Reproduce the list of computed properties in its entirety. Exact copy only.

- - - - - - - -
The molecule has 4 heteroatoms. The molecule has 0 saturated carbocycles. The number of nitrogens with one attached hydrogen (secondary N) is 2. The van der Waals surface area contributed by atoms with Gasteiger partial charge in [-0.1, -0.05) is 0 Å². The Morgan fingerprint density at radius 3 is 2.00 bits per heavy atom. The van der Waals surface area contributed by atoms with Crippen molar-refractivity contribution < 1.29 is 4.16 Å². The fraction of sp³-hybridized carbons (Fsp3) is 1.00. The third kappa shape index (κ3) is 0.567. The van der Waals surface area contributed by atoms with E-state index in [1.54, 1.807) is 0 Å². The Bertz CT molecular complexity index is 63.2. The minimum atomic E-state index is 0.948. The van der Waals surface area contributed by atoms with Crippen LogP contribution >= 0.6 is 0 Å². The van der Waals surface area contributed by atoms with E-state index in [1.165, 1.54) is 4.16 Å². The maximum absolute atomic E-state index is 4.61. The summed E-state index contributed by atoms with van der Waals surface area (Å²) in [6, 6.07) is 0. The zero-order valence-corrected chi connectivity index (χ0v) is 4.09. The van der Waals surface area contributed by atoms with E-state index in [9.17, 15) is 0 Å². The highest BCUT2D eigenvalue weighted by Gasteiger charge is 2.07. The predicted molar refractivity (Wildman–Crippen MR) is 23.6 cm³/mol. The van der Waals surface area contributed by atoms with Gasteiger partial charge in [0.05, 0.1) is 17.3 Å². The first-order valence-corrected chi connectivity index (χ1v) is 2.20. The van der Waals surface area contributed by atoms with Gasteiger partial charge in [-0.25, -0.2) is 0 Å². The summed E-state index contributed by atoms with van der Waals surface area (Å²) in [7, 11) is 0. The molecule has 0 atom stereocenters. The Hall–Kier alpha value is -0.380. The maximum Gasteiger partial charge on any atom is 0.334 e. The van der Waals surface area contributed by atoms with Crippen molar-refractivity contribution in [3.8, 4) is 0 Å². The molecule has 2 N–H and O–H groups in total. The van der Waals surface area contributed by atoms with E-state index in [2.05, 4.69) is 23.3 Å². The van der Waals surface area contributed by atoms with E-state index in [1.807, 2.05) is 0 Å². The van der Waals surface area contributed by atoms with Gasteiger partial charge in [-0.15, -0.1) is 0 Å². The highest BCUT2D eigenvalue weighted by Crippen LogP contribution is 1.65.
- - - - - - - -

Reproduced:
The molecule has 4 heteroatoms. The molecule has 0 saturated carbocycles. The number of nitrogens with one attached hydrogen (secondary N) is 2. The van der Waals surface area contributed by atoms with Gasteiger partial charge in [-0.1, -0.05) is 0 Å². The Morgan fingerprint density at radius 3 is 2.00 bits per heavy atom. The van der Waals surface area contributed by atoms with Crippen molar-refractivity contribution < 1.29 is 4.16 Å². The fraction of sp³-hybridized carbons (Fsp3) is 1.00. The third kappa shape index (κ3) is 0.567. The van der Waals surface area contributed by atoms with E-state index in [1.54, 1.807) is 0 Å². The Bertz CT molecular complexity index is 63.2. The minimum atomic E-state index is 0.948. The van der Waals surface area contributed by atoms with Crippen LogP contribution >= 0.6 is 0 Å². The van der Waals surface area contributed by atoms with E-state index in [1.165, 1.54) is 4.16 Å². The maximum absolute atomic E-state index is 4.61. The summed E-state index contributed by atoms with van der Waals surface area (Å²) in [6, 6.07) is 0. The zero-order valence-corrected chi connectivity index (χ0v) is 4.09. The van der Waals surface area contributed by atoms with E-state index in [9.17, 15) is 0 Å². The highest BCUT2D eigenvalue weighted by Gasteiger charge is 2.07. The predicted molar refractivity (Wildman–Crippen MR) is 23.6 cm³/mol. The van der Waals surface area contributed by atoms with Gasteiger partial charge in [0.05, 0.1) is 17.3 Å². The first-order valence-corrected chi connectivity index (χ1v) is 2.20. The van der Waals surface area contributed by atoms with Gasteiger partial charge in [-0.25, -0.2) is 0 Å². The summed E-state index contributed by atoms with van der Waals surface area (Å²) in [7, 11) is 0. The molecule has 0 atom stereocenters. The Hall–Kier alpha value is -0.380. The maximum Gasteiger partial charge on any atom is 0.334 e. The van der Waals surface area contributed by atoms with Crippen molar-refractivity contribution in [3.8, 4) is 0 Å². The molecule has 2 N–H and O–H groups in total. The van der Waals surface area contributed by atoms with E-state index in [2.05, 4.69) is 23.3 Å². The van der Waals surface area contributed by atoms with E-state index in [1.807, 2.05) is 0 Å². The van der Waals surface area contributed by atoms with Gasteiger partial charge in [-0.15, -0.1) is 0 Å². The highest BCUT2D eigenvalue weighted by Crippen LogP contribution is 1.65.